‘The Great Gatsby’ dazzles in theaters


“The Great Gatsby” came roaring into theaters on May 10, bringing with it a representation of an extravagant but hollow lifestyle that both amuses and disgusts.

Any student who survived English 11 should be familiar with the story. The narrator, Nick Carraway, moves to new money West Egg in the middle of the Roaring Twenties and ends up witnessing and aiding a romance between his married second cousin, Daisy Buchanan, and his extravagant neighbor, Jay Gatsby.

Director Baz Luhrman strived to keep the movie true to the book, going so far as to set up the story as if were being told by Nick a few years later at the behest of his psychologist. This allowed Luhrman to include some of Fitzgerald’s magnificent prose, though the scenes where the written words floated off the page were a bit much.

Tobey Maguire as Nick Carraway was wooden and awkward except for a few emotive interactions with Gatsby, thoroughly living up to his representation as a wallflower. Leonardo DiCaprio’s Gatsby was extremely sympathetic and Carrie Mulligan’s Daisy felt far more real than I could have expected. However, it was the more minor characters, like golf star Jordan Baker (Elizabeth Debicki) and Tom Buchanan’s mistress Myrtle (Isla Fisher) who really took the show.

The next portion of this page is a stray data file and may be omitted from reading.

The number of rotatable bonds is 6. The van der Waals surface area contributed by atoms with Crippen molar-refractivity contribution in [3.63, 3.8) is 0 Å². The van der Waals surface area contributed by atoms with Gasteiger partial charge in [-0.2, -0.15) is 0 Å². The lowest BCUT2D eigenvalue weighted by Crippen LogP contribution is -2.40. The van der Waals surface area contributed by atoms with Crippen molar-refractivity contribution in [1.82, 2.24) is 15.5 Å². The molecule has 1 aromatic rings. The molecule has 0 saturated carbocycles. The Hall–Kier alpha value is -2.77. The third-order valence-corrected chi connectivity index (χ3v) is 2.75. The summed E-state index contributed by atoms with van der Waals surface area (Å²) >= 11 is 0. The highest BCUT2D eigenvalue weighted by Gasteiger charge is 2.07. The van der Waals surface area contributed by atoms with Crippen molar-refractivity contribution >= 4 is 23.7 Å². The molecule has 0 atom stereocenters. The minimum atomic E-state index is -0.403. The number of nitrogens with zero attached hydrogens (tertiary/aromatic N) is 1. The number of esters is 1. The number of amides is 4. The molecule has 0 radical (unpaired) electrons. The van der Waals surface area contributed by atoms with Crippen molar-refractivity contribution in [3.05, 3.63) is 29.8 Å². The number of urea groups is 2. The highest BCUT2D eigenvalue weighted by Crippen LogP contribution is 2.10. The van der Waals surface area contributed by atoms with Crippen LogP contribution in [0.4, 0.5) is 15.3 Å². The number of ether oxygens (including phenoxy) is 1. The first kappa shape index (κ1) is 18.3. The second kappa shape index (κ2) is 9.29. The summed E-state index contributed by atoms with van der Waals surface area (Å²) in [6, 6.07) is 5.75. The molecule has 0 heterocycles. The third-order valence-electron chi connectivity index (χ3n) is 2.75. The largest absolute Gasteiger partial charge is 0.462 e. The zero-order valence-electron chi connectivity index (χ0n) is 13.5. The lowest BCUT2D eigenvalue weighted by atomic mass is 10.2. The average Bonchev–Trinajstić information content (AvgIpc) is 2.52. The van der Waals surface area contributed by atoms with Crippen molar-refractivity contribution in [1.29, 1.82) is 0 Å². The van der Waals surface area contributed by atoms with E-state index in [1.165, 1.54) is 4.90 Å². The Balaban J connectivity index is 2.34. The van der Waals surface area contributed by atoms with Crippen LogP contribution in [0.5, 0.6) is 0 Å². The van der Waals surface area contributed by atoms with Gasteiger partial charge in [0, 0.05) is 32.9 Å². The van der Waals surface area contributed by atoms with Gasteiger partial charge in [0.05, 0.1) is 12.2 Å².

Visually, the movie was overwhelming. Gatsby’s parties overflowed with fireworks,alcohol and a pounding mixture of modern and period music. The valley of ashes, as Nick calls the poverty stricken areas outside the city, provided an excellent contrast to the shimmering glamour of Gatsby’s house and the conspicuous wealth of the Buchanan mansion.

The best praise that I can heap on “The Great Gatsby” is that it expanded my understanding of the source material and allowed to me to finally sympathize with Fitzgerald’s unlikable characters. The production as a whole left me with the same simmering anger I acquired while reading the novel.

(This article originally appeared in the May 17, 2013 paper.)